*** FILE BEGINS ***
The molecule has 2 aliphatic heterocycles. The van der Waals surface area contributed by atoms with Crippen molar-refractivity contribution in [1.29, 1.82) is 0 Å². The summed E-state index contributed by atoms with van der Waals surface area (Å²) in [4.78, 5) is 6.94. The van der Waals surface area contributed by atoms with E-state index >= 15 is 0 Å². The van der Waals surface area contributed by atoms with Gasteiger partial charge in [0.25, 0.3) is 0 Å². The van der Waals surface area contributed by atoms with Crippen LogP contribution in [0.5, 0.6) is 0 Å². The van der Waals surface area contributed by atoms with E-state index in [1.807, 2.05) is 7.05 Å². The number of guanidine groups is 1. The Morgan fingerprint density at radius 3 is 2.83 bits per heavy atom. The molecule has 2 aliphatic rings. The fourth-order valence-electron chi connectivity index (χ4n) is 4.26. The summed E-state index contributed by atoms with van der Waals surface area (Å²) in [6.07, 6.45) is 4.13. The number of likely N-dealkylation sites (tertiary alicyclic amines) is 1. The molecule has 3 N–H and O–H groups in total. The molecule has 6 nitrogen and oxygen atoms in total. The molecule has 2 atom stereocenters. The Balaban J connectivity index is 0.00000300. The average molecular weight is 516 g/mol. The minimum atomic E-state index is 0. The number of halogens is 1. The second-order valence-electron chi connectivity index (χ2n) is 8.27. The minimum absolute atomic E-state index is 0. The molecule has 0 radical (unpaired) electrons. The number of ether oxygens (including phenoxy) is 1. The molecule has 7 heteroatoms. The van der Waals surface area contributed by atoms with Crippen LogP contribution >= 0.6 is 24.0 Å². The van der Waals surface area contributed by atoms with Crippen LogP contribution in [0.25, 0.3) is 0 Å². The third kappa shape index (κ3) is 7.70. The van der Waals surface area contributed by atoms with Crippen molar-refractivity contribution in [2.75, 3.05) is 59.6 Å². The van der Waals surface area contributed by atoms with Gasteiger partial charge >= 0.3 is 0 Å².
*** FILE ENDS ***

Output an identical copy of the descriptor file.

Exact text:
The molecule has 2 aliphatic heterocycles. The van der Waals surface area contributed by atoms with Crippen molar-refractivity contribution in [1.29, 1.82) is 0 Å². The summed E-state index contributed by atoms with van der Waals surface area (Å²) in [4.78, 5) is 6.94. The van der Waals surface area contributed by atoms with E-state index >= 15 is 0 Å². The van der Waals surface area contributed by atoms with Gasteiger partial charge in [0.25, 0.3) is 0 Å². The van der Waals surface area contributed by atoms with Crippen LogP contribution in [0.5, 0.6) is 0 Å². The van der Waals surface area contributed by atoms with E-state index in [1.807, 2.05) is 7.05 Å². The number of guanidine groups is 1. The Morgan fingerprint density at radius 3 is 2.83 bits per heavy atom. The molecule has 2 aliphatic rings. The fourth-order valence-electron chi connectivity index (χ4n) is 4.26. The summed E-state index contributed by atoms with van der Waals surface area (Å²) in [6.07, 6.45) is 4.13. The number of likely N-dealkylation sites (tertiary alicyclic amines) is 1. The molecule has 3 N–H and O–H groups in total. The molecule has 6 nitrogen and oxygen atoms in total. The molecule has 2 atom stereocenters. The Balaban J connectivity index is 0.00000300. The average molecular weight is 516 g/mol. The minimum atomic E-state index is 0. The number of halogens is 1. The second-order valence-electron chi connectivity index (χ2n) is 8.27. The minimum absolute atomic E-state index is 0. The molecule has 0 radical (unpaired) electrons. The number of ether oxygens (including phenoxy) is 1. The molecule has 7 heteroatoms. The van der Waals surface area contributed by atoms with Crippen LogP contribution >= 0.6 is 24.0 Å². The van der Waals surface area contributed by atoms with Crippen LogP contribution in [0.25, 0.3) is 0 Å². The third kappa shape index (κ3) is 7.70. The van der Waals surface area contributed by atoms with Crippen molar-refractivity contribution in [2.75, 3.05) is 59.6 Å². The van der Waals surface area contributed by atoms with Gasteiger partial charge >= 0.3 is 0 Å².